The sample pipetter 6 delivers a sample in a sample container 2 to a plurality of reaction containers on the reaction desk 3 corresponding to an instructed number of analysis items. A first reagent corresponding to the analysis item is added to the reaction containers 30 using the reagent pipetter 5a to initiate the first reaction. After a predetermined time period, a second reagent corresponding to the analysis item is added to the reaction containers using the reagent pipetter 5b to initiate the second reaction. The reaction solution formed in each of the reaction containers 30 is optically analyzed by a multi-wavelength photometer 12 arranged along the reaction line.

Referring to FIG. 2, the lid 11 for opening and closing the opening 10 is a plate-shaped slidable lid which is operated by a motor 13. The detector 14 is a photo-coupler for detecting a closing state of the lid 11, and the detector 15 is a photo-coupler for detecting an opening state of the lid 11. In a state where the reagent bottles are to be set to the reagent containing device 4 or where the reagent bottles are to be taken out from the reagent containing device 4, the motor 13 is operated to open the lid 11 by a command from a control unit, and thereby an operator can set the reagent bottles into both of the bottle holders 4a, 4b or take out the reagent bottles from both of the bottle holders 4a, 4b.

Referring to FIG. 3, corresponding to a request from an operating unit 19, a signal generating unit 16 outputs to the control unit 17 a reagent bottle receiving request signal for notifying that reagent bottles are required to be set to the reagent containing device 4. On receiving information that a reagent in a bottle for a specified analysis item in the bottle holders 4a, 4b runs out, the signal generating unit 16 outputs a request signal to remove the reagent bottle to the control unit 17. A memory unit 18 stores reagent information on each of the bottles read by the reading unit 7 in correspondence with to position information on the receiving position of the bottle holders 4a, 4b. The sample disk 1, the reaction disk 3 and the bottle holders 4a, 4b respectively have position sensors s and driving units d and are independently rotated to required positions. Operation of these mechanisms is controlled by the control unit 17. The operator can input analysis information for each of the samples and operation request information for the reagent containing device 4.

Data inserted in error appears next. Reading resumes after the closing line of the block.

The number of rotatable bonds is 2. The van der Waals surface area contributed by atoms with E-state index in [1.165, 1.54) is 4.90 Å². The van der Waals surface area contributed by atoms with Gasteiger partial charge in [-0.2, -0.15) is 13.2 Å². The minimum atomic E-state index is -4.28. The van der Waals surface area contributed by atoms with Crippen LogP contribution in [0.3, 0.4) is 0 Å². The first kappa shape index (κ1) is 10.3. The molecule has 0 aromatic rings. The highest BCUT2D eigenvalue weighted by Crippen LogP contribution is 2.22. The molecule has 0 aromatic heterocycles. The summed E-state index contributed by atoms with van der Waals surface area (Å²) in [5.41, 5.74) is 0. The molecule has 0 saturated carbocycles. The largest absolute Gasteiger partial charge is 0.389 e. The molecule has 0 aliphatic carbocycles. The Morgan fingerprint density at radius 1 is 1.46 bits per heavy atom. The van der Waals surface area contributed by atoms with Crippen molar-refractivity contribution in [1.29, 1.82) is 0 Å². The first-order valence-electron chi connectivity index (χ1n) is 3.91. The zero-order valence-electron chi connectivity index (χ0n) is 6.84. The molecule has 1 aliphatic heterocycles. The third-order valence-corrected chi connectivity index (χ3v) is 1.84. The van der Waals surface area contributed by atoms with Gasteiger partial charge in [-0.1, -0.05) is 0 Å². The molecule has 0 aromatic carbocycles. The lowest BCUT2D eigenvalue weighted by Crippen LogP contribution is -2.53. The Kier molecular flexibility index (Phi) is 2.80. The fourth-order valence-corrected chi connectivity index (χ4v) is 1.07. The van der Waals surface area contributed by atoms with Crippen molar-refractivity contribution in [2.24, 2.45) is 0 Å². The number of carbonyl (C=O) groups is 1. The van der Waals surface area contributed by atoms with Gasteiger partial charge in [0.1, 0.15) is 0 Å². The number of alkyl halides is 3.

The operation for the case of setting reagent bottles into the reagent containing device 4 is performed according to the flow chart of FIG. 4.

Referring to FIG. 4, when the operator requests the apparatus from the operating unit 19 to set reagent bottles to the reagent containing device 4, the signal generating unit 16 generates a reagent bottle setting request signal to input it to the control unit 17 (Step 401). On receiving the setting request signal, the apparatus confirms (detects) that the protective cover 9 is attached and the lid 11 is closed (Step 402). If yes, the processing advances to Step 404. If no,. the processing advances to Step 403 to display an error message. In Steps 404 to 406, the reading unit 7 reads reagent information attached on the outer surface of the reagent bottles in the row of the outer peripheral side while the outer bottle holder 4a is being rotated.

As shown in FIG. 6, many bottle receiving positions 61 formed in the outer bottle holder 4a of the reagent containing device 4 have a wall 63 in the back. The wall 63 is high enough to hide bar codes attached on the outer surface of the reagent bottles arranged on the inner bottle holder 4b. Thereby, information on reagent bottles in the inner side row is prevented from being erroneously read. There is formed a cut-out portion 62 as a window for reading the identifying information at the light transmitting portion 8 in the back wall where the reagent bottles are not placed. The reading unit 7 can read the bar codes of the reagent bottles in the inner side row through the cut-out portion. The read reagent information is stored in the memory unit 18 together with information from the position detectors in the reagent row. The positions in which reagent bottles are not placed except for the light transmitting portion 8 are stored as empty positions.

In Step 407 of FIG. 4, in preparation for reading the reagent information of the reagent bottles in the inner peripheral row, the light transmitting portion 8 in the outer bottle holder 4a is moved to a position facing the reading unit 7 and the outer bottle holder 4a is stopped with keeping the state. While the outer side row is being stopped, the inner bottle holder 4b is rotated to read the bar codes of the reagent bottles in the inner side row through the light transmitting portion 8 by the reading unit 7, and the read reagent information is stored in the memory 18 corresponding to the positional information from the position detector s in the inner bottle holder 4b (Step 408). The inner side row is rotated by one pitch (Step 409), and the processes of Step 408 and Step 409 are repeated until all the bottles are read (Step 410). The bottle receiving positions 61 on the outer and the inner bottle holders 4a, 4b in which bottles are not placed are stored as empty positions.